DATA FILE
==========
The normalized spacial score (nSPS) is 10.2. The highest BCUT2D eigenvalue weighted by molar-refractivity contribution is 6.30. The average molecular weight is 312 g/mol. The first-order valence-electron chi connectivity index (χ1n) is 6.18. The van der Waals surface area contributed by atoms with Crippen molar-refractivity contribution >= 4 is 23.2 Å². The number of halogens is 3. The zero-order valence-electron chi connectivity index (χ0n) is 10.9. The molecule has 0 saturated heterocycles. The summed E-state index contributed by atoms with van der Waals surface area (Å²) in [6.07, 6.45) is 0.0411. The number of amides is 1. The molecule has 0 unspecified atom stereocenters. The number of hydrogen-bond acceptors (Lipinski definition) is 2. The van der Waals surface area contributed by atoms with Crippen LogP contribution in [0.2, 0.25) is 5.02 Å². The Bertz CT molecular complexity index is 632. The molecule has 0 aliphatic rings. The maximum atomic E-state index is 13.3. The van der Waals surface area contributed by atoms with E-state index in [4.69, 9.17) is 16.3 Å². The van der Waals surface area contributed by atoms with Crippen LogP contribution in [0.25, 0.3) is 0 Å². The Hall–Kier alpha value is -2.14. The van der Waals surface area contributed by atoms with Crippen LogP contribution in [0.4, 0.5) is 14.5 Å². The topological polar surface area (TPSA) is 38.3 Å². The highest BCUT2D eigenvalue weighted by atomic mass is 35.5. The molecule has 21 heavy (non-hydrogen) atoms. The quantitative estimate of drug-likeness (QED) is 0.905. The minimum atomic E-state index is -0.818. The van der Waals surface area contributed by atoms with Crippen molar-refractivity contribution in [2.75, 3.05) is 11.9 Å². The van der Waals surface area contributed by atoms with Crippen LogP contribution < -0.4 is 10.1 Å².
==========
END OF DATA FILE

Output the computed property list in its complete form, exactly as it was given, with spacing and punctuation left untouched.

The normalized spacial score (nSPS) is 10.2. The highest BCUT2D eigenvalue weighted by molar-refractivity contribution is 6.30. The average molecular weight is 312 g/mol. The first-order valence-electron chi connectivity index (χ1n) is 6.18. The van der Waals surface area contributed by atoms with Crippen molar-refractivity contribution >= 4 is 23.2 Å². The number of halogens is 3. The zero-order valence-electron chi connectivity index (χ0n) is 10.9. The molecule has 0 saturated heterocycles. The summed E-state index contributed by atoms with van der Waals surface area (Å²) in [6.07, 6.45) is 0.0411. The number of amides is 1. The molecule has 0 unspecified atom stereocenters. The number of hydrogen-bond acceptors (Lipinski definition) is 2. The van der Waals surface area contributed by atoms with Crippen LogP contribution in [0.2, 0.25) is 5.02 Å². The Bertz CT molecular complexity index is 632. The molecule has 0 aliphatic rings. The maximum atomic E-state index is 13.3. The van der Waals surface area contributed by atoms with E-state index in [4.69, 9.17) is 16.3 Å². The van der Waals surface area contributed by atoms with Crippen LogP contribution in [0.25, 0.3) is 0 Å². The Hall–Kier alpha value is -2.14. The van der Waals surface area contributed by atoms with Crippen LogP contribution in [0.4, 0.5) is 14.5 Å². The topological polar surface area (TPSA) is 38.3 Å². The highest BCUT2D eigenvalue weighted by atomic mass is 35.5. The molecule has 21 heavy (non-hydrogen) atoms. The quantitative estimate of drug-likeness (QED) is 0.905. The minimum atomic E-state index is -0.818. The van der Waals surface area contributed by atoms with Crippen molar-refractivity contribution in [2.75, 3.05) is 11.9 Å². The van der Waals surface area contributed by atoms with Crippen LogP contribution < -0.4 is 10.1 Å².